"To invent, you need a good imagination and a pile of junk."
Tom had a point, and happily this idea has made its way back into education. For many, makerspaces have found a home in the school library and are places where critical thinking and inquiry reside. Whether it's a problem to be solved or an idea to bring to life, a great makerspace will provide the fodder. Introducing a makerspace activity with a lesson including discussion helps ensure students will have a sense of purpose, engagement, and the challenge to create.
Whether full of high-tech gear or low-tech "junk," all great makerspaces are based on the theory of Constructionism, which contends that not only does learning occur by constructing meaning, but also by then constructing real-world items to be shared. For example, in my high school library, I created a "pop-up" makerspace activity suggested by a student who wanted the school to make blankets to share with our local children's hospital for her senior capstone project. The young patients there received a blanket for a sense of security and were able to take their blankets home when they left. My student leader solicited material from people around the school and greater community, and I created a place for her and other interested students to work on the blankets. There was purpose, engagement, and a problem to solve. There was also a tangible item to be shared.
Ensuring you infuse your makerspace activities with a sense of purpose is worth the little extra time and effort it takes. In her recent book Makers with a Cause: Creative Service Projects for Library Youth, Gina Seymour discusses the importance of active reflection as a strategy. Take time to begin a project by using some simple reflective questions with students:
Why are we doing this?
Who is affected?
How does this make a difference?
Asking questions like these can take a makerspace project from a fun activity to a project of which to be proud and one that makes students think beyond what they already know. Once the project is completed, make sure students have time to reflect again, this time on what they have accomplished:
Did this have the desired outcome?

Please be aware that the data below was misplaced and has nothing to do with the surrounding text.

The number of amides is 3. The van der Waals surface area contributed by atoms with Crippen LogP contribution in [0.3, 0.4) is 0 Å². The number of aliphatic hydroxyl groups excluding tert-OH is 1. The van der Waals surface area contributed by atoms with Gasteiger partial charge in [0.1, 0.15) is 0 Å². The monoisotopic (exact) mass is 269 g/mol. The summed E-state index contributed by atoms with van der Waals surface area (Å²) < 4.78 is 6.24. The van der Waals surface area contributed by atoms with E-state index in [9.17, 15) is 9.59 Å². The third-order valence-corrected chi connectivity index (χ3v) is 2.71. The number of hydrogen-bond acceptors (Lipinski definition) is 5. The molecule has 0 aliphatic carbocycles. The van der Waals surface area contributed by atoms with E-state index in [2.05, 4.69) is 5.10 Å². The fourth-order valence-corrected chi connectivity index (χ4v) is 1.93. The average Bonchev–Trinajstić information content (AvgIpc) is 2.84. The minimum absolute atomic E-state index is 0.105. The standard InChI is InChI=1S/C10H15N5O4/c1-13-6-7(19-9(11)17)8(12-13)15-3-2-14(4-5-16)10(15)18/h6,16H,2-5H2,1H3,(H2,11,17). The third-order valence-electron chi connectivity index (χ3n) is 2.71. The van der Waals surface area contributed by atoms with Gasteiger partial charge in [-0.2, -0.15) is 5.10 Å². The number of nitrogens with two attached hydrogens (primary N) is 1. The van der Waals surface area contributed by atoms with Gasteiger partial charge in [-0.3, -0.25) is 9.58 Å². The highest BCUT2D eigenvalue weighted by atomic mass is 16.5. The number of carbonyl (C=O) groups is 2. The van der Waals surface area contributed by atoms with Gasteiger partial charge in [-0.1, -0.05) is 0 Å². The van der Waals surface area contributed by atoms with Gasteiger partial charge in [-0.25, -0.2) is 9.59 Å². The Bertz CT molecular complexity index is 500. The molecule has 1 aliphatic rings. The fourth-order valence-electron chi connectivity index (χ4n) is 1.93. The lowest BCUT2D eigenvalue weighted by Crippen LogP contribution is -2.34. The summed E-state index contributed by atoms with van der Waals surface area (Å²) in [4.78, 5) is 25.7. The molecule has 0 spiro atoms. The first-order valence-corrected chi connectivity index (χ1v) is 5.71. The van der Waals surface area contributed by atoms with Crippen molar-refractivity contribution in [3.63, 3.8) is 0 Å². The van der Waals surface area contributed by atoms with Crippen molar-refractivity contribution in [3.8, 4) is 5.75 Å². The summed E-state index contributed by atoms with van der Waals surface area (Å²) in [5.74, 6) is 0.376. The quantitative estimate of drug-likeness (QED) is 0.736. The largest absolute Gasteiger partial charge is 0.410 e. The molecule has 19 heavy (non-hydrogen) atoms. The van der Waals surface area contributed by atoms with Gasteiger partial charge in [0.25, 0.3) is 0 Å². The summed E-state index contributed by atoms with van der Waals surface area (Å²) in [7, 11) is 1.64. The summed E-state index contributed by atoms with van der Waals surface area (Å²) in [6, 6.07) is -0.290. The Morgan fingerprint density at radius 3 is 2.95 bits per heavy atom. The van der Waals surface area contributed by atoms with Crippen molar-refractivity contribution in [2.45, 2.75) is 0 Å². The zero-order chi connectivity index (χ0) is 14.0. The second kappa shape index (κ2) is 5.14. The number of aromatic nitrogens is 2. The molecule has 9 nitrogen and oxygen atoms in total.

What were the strengths or weaknesses of our project?
What would we do differently next time?
Now you are probably thinking, "How can this be done in my busy library? I have individual students and classes visit all day. I don't have time to stop and discuss and reflect with each student who uses the makerspace." Well, you don't have to. Got room for signage in your makerspace location? These questions would make great posters—just remind students to look at them before they begin. Or if you would like a little more accountability for makerspace usage, require that students do a pre-assessment page that asks the first three questions. At the end of the project, use an exit slip to ask the last three questions. Not only will this practice foster more authentic learning and growth, student comments can be used as powerful qualitative data to measure and report on the impact of your makerspace.
You may be fortunate enough to have a room or space that you can dedicate to your Makerspace Lab/TinkerSpace/CreationStation. If so, what a great opportunity to do some collaborative teaching! Service learning and community service coordinate well with social studies, inventing can be intriguing for science teachers, and even low-tech letters to service men and women or senior citizens would be a good writing activity for English classes.
If you are new to makerspaces or are seeking new ideas to add a sense of purpose and engagement to your activities, I recommend you check out the sample resources from Gina Seymour on our Curriculum Connection page this month. These resources and those in Gina's new book give you great, manageable projects that will benefit your students and the greater community as well. (And you may enjoy them too!)